Novavax’s Run to $200 by the End of 2020 Is Looking Less Likely 

On July 30, I suggested that Novavax (NASDAQ:NVAX), the best-performing U.S.-listed stock in 2020, had a real shot to hit $200 by the end of the year. In the six weeks since, NVAX stock is down 42%.

Novavax (NVAX) logo surrounded by medical supplies
Source: Ascannio/

A swing and a miss. And a big miss at that.

To make matters worse, AstraZeneca (NYSE:AZN) announced Sep. 8 that it was pausing its clinical trial for its potential vaccine for the novel coronavirus due to one of the volunteers getting an unexplained illness. While the pause is standard procedure when this kind of thing happens in large trials, it does reiterate that all the companies in the Covid-19 sweepstakes aren’t guaranteed a victory lap.

It’s a crapshoot, indeed. So, where to from here?

With the markets backsliding at the moment, it seems very unlikely that it will get anywhere near $200 in 2020. It might not even get back to triple digits.

Recent news from north of the border suggests the company is still on the right track. Aggressive investors ought to be buying. Here’s why.

NVAX Stock Fell on News

On Aug. 31, Novavax announced that it had reached an agreement in principle with the Canadian government to supply up to 76 million doses of NVX-CoV2373, the company’s Covid-19 vaccine. Assuming two doses per person that covers the entire Canadian population.

“We are pleased to work with the Canadian government on supply of our COVID-19 vaccine, an essential step to ensure broad access of our vaccine candidate,” said Stanley C. Erck, President and Chief Executive Officer of Novavax. “We are moving forward with the clinical development of NVX-CoV2373 with a strong sense of urgency in our quest to deliver a vaccine to protect the world.”

I was confident about Novavax’s success before this announcement. As a Canadian, I have to say I’m even more so today, almost 10 days later. As Novavax stated, the vaccine is currently in multiple Phase 2 clinical trials.

Benzinga staff writer Shanthi Rexaline recently highlighted all of the supply deals the company has arranged for NVX-CoV2373. Including the most recent agreement with the Canadian government, Novavax has negotiated supply agreements for almost 1.5 billion doses of its vaccine. If successful, these agreements would be worth many billions.

Of course, Rexaline also points out that Novavax is in Phase 2b while five others, including AstraZeneca and Moderna (NASDAQ:MRNA), are in Phase 3. The company still needs almost flawless execution if it’s going to thread the regulatory needle and get emergency use authorization (EUA) or full Food and Drug Administration approval.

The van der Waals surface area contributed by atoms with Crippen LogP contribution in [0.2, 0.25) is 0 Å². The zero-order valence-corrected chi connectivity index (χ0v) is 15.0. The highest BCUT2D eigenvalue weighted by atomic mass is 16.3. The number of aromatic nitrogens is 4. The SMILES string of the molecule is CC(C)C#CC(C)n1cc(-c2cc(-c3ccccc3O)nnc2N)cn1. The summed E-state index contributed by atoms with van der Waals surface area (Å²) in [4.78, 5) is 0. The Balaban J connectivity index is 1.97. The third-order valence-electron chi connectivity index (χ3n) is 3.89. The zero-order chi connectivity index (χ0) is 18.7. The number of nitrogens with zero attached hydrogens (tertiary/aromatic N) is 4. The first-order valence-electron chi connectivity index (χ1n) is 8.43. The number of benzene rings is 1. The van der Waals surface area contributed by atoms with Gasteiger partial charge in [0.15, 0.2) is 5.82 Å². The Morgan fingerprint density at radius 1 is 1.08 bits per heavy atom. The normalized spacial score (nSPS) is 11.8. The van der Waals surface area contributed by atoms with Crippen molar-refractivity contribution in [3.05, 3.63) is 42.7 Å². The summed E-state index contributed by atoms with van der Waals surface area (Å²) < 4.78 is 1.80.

That’s no sure thing, hence why its share price has been losing altitude.

It’s Got the Funding

The aggressive investor ought to remember that Novavax isn’t some Johnny-come-lately pharmaceutical company. In my July article, I pointed out that it’s taken the company’s CEO nine years to get to where it is today. Stanley Erck has 33 years of experience in developing vaccines.

Success is where preparation and opportunity meet. Despite being slightly behind, the opportunity remains real. More importantly, Novavax has the funding to push through the finish line, something some of the others don’t.

“In the second quarter, Novavax said that it secured $2 billion in funding through Coalition for Epidemic Preparedness Innovations ($388 million), U.S. Department of Defense (up to $60 million), and Operation Warp Speed ($1.6 billion),” InvestorPlace’s Chris Lau stated on Sep. 8.

“In return, the company will provide the U.S. with 100 million doses of the experimental vaccine. As Novavax stock sold-off, markets forgot those funding amounts. This will give the company the capital it needs to develop and commercialize the vaccine.”

As my colleague points out, NVAX stock is not for the faint of heart.

That said, I continue to believe that Novavax remains an underdog worth betting on. Wisely, it’s laid the foundation for future business despite not having an actual vaccine to supply its partners.

But when you think about it, how much different is the current development cycle from a normal one, other than speed to market? My guess would be not much.

I probably jumped the gun on a $200 share price prediction by the end of 2020. Barring good news in the next month or two on its Covid-19 vaccine, $200 will have to wait until sometime in 2021.

However, it’s also important to keep in mind that Novavax isn’t a one-trick pony. It also has NanoFlu ready to go from a commercialization standpoint. Erck calls it a “game-changer for the prevention of influenza.”

With the fall expected to be a one-two punch of Covid-19 and the flu, any treatment that can help alleviate one or both is going to be very useful in keeping people healthy and alive.

As I said in my last article, until I hear bad news about NVX-CoV2373, I believe Novavax has a real shot at the big time. And even if it doesn’t make the cut, its future looks very promising.

On the date of publication, Will Ashworth did not have (either directly or indirectly) any positions in the securities mentioned in this article. 

Will Ashworth has written about investments full-time since 2008. Publications where he’s appeared include InvestorPlace, The Motley Fool Canada, Investopedia, Kiplinger, and several others in both the U.S. and Canada. He particularly enjoys creating model portfolios that stand the test of time. He lives in Halifax, Nova Scotia. At the time of this writing Will Ashworth did not hold a position in any of the aforementioned securities.

Article printed from InvestorPlace Media,

©2021 InvestorPlace Media, LLC